Francis Schaeffer's response to "Co-Ministry With Roman Catholics?"

A response by Francis Schaeffer to "Co-Ministry With Roman Catholics?"

  • Chalet le Chardonnet
  • 1885 CHESIERES
  • Switzerland
  • May 26, 1980
  • Dictated May 19, 1980
  • Mr. Michael Fishkin
  • 9Bennett Street
  • Brighton, Mass. 02135
  • Dear Mr. Fishkin:

Thank you for your letter of May 9 and for the material you sent. I have read with special care the tracts on Yom Kippur, on science and the Sound of the Trumpet. I thought the one on using the scientists was an especially unique approach and I trust that you have found it useful among those that you are working with.

I was so glad that Edith’s and my books have been such a help to you. We truly are thankful. I must say Edith and I are both filled with wonder at the way the Lord has used the books with so many people in so many places. We are truly thankful.

Concerning working with Roman Catholics: As I see it, one must first make a distinction in such a battle as being against abortion between being a co-beligerent and an ally. We can join with anyone who is fighting the same battle we are on a moral issue but this does not mean that we agree with them on other issues or all issues. Thus , in the case of abortion I am glad to be a co-beligerent with anyone who stands for the right to human life…

It should be noted though that both in the past and in the present when a person in the Roman Catholic Church becomes a Christian they have done so in spite of the Roman Catholic teaching and not because of it. Undoubtedly since Vatican II some Roman Catholic leaders are very much true Christians but against this conflict with the formal teaching. I would suggest that you read, if you have not done so, my chapters on the Middle Ages and the Reformation in How Should We Then Live?. They give what I think is the correct view of what had happened to the Roman Catholic Church by the time of the late Middle Ages and onwards. There was a double problem which was an insipid humanism. First, that of authority in which the authority was fixed finally in the church rather than the Scriptures. The second problem was in salvation in which something was added to the work of Christ. These problems still exist in the Roman Catholic Church as a church.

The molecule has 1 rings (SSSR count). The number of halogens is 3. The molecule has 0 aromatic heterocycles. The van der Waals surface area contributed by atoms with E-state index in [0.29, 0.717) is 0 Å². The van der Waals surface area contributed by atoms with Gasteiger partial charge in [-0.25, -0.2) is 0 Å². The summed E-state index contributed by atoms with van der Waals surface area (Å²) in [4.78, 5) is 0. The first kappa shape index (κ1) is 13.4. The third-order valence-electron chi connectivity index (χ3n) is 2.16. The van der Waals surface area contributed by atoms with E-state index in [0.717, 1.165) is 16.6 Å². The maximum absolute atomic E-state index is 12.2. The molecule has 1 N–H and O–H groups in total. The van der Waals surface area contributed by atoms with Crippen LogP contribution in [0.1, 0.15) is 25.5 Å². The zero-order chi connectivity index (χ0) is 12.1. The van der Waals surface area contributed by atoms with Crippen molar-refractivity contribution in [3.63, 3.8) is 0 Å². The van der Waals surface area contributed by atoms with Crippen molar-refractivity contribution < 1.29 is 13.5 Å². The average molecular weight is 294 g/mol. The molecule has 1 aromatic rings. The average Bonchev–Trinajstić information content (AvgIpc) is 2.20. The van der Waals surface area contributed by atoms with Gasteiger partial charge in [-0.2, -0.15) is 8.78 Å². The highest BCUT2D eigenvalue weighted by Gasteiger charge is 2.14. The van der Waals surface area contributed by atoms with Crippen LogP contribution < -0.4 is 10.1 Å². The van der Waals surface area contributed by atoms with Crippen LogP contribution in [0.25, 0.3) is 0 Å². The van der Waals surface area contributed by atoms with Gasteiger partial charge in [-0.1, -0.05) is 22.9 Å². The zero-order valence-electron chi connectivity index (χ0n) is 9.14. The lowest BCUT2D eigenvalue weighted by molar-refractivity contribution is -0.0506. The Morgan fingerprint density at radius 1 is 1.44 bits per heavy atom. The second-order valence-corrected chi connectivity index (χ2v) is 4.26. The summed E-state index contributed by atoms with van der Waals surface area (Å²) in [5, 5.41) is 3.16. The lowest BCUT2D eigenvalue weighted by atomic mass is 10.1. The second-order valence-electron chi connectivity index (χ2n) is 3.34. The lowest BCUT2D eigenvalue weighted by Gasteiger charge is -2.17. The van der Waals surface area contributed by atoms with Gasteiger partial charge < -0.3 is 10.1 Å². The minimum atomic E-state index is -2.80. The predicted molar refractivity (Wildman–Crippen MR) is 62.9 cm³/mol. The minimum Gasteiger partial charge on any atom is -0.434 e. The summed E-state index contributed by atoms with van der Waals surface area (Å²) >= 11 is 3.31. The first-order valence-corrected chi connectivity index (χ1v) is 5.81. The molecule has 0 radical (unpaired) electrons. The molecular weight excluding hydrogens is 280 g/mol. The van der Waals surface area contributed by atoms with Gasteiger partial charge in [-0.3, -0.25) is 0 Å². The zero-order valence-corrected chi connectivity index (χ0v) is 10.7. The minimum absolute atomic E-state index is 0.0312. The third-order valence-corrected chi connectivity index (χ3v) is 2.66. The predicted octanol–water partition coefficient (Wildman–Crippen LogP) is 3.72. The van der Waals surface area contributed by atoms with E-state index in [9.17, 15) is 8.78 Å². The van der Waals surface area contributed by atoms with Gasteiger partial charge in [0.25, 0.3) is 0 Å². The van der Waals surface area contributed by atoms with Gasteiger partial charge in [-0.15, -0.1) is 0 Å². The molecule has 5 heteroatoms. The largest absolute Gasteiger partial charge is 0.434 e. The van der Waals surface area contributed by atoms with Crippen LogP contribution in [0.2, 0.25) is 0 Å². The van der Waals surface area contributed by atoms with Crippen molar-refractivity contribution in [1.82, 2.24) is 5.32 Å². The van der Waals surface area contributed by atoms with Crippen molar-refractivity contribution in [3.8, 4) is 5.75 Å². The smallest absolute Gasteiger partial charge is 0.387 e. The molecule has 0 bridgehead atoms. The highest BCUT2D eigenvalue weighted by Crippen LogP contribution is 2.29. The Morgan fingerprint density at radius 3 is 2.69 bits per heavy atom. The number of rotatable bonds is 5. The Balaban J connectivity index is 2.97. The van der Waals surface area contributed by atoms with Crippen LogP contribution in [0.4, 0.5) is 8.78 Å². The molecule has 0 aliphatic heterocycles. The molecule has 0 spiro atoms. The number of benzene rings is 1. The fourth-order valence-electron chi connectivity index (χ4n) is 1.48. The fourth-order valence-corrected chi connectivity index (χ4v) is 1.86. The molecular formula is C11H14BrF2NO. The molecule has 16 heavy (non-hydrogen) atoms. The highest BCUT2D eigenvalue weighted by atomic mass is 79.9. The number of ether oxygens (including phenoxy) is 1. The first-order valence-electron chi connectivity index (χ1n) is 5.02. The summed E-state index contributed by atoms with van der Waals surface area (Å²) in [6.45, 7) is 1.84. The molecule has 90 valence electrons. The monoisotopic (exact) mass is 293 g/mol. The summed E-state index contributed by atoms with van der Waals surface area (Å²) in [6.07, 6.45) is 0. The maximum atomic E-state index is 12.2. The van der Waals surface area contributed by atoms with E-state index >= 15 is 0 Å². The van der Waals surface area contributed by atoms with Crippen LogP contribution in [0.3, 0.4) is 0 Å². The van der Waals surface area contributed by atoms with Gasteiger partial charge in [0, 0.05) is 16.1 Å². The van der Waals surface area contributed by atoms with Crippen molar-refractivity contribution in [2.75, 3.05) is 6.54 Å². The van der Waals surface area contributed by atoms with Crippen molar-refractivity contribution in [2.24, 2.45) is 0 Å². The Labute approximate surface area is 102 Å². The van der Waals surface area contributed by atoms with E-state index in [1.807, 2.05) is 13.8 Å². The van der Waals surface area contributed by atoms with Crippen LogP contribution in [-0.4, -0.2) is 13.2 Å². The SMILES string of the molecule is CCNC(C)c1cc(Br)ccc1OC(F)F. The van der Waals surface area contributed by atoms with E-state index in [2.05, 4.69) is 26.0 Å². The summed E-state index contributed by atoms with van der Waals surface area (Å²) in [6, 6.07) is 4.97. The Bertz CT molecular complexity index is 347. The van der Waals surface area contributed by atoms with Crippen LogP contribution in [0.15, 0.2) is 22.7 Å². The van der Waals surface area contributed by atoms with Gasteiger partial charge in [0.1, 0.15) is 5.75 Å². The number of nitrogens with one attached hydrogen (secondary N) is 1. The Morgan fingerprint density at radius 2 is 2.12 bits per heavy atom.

On the other hand, one would have to stress again that undoubtedly there are real Christians who are part of the Roman Catholic Church and also that there is a place in such an issue as abortion to stand together. This is a very different thing, however, from what you have said of considering the Roman Catholic Church as a church to be just another denomination with its individual problems, such as Baptists, Lutherans, etc. The balance is not easy, of course, to not fall on one side into a rabid anti-Roman Catholicism, and on the other side to recognize that the official Roman Catholic doctrine still is as mistaken as it was when the reformers found it necessary to leave it.

I would have to add one other thing and that is that while saying what I have said above about the Roman Catholic Church I would also say that I also could not consider a liberal theology in the Protestant denominations to be of such a nature that I could co-operate with it on anything except a co-beligerent level in some issues. Certainly a liberal theology under the name Protestant is just as far away from us as is Roman Catholicism. I would repeat, a balance is difficult and yet must be maintained…

I hope this is helpful.

I will enclose a folder on our coming conference in Rochester, Minn. I wish you could come. Do you know that we now have a L’Abri branch in Southborough, Mass.? The address is: 49 Lynbrook Road, Southborough, Mass. 01772. The phone number is: (617) 481-6490.

With warm personal greetings,

In the Lamb,

Francis A. Schaeffer

(dictated by Dr. Schaeffer but signed

in his absence to avoid delay)